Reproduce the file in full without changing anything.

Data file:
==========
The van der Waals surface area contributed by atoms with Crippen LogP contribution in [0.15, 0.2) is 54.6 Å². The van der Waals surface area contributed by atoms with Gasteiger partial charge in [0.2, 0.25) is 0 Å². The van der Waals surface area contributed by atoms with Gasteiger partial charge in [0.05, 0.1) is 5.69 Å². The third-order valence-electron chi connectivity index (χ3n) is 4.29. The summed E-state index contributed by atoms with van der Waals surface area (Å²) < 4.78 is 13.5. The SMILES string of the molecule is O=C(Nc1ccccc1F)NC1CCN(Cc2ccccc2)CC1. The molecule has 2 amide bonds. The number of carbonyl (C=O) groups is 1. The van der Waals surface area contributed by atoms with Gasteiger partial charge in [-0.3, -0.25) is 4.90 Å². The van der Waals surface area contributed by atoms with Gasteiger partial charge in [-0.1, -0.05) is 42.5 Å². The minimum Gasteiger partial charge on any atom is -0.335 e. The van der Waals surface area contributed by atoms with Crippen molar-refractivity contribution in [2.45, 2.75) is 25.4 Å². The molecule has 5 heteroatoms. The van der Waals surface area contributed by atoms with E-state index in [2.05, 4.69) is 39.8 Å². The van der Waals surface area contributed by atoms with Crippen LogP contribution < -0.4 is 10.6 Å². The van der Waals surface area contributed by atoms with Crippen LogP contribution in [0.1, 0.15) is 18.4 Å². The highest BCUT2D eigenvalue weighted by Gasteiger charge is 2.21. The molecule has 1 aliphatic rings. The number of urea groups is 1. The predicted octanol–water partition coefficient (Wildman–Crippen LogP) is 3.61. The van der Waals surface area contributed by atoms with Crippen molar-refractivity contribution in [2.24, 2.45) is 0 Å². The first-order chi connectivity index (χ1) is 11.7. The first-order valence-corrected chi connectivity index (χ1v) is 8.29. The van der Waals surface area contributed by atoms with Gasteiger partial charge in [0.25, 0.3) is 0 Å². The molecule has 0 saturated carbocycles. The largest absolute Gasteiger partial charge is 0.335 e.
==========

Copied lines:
The van der Waals surface area contributed by atoms with Crippen LogP contribution in [0.15, 0.2) is 54.6 Å². The van der Waals surface area contributed by atoms with Gasteiger partial charge in [0.2, 0.25) is 0 Å². The van der Waals surface area contributed by atoms with Gasteiger partial charge in [0.05, 0.1) is 5.69 Å². The third-order valence-electron chi connectivity index (χ3n) is 4.29. The summed E-state index contributed by atoms with van der Waals surface area (Å²) < 4.78 is 13.5. The SMILES string of the molecule is O=C(Nc1ccccc1F)NC1CCN(Cc2ccccc2)CC1. The molecule has 2 amide bonds. The number of carbonyl (C=O) groups is 1. The van der Waals surface area contributed by atoms with Gasteiger partial charge in [-0.3, -0.25) is 4.90 Å². The van der Waals surface area contributed by atoms with Gasteiger partial charge in [-0.1, -0.05) is 42.5 Å². The minimum Gasteiger partial charge on any atom is -0.335 e. The van der Waals surface area contributed by atoms with Crippen molar-refractivity contribution in [2.45, 2.75) is 25.4 Å². The molecule has 5 heteroatoms. The van der Waals surface area contributed by atoms with E-state index in [2.05, 4.69) is 39.8 Å². The van der Waals surface area contributed by atoms with Crippen LogP contribution < -0.4 is 10.6 Å². The van der Waals surface area contributed by atoms with Crippen LogP contribution in [0.1, 0.15) is 18.4 Å². The highest BCUT2D eigenvalue weighted by Gasteiger charge is 2.21. The molecule has 1 aliphatic rings. The number of urea groups is 1. The predicted octanol–water partition coefficient (Wildman–Crippen LogP) is 3.61. The van der Waals surface area contributed by atoms with Crippen molar-refractivity contribution in [2.24, 2.45) is 0 Å². The first-order chi connectivity index (χ1) is 11.7. The first-order valence-corrected chi connectivity index (χ1v) is 8.29. The van der Waals surface area contributed by atoms with Gasteiger partial charge in [0.25, 0.3) is 0 Å². The molecule has 0 saturated carbocycles. The largest absolute Gasteiger partial charge is 0.335 e.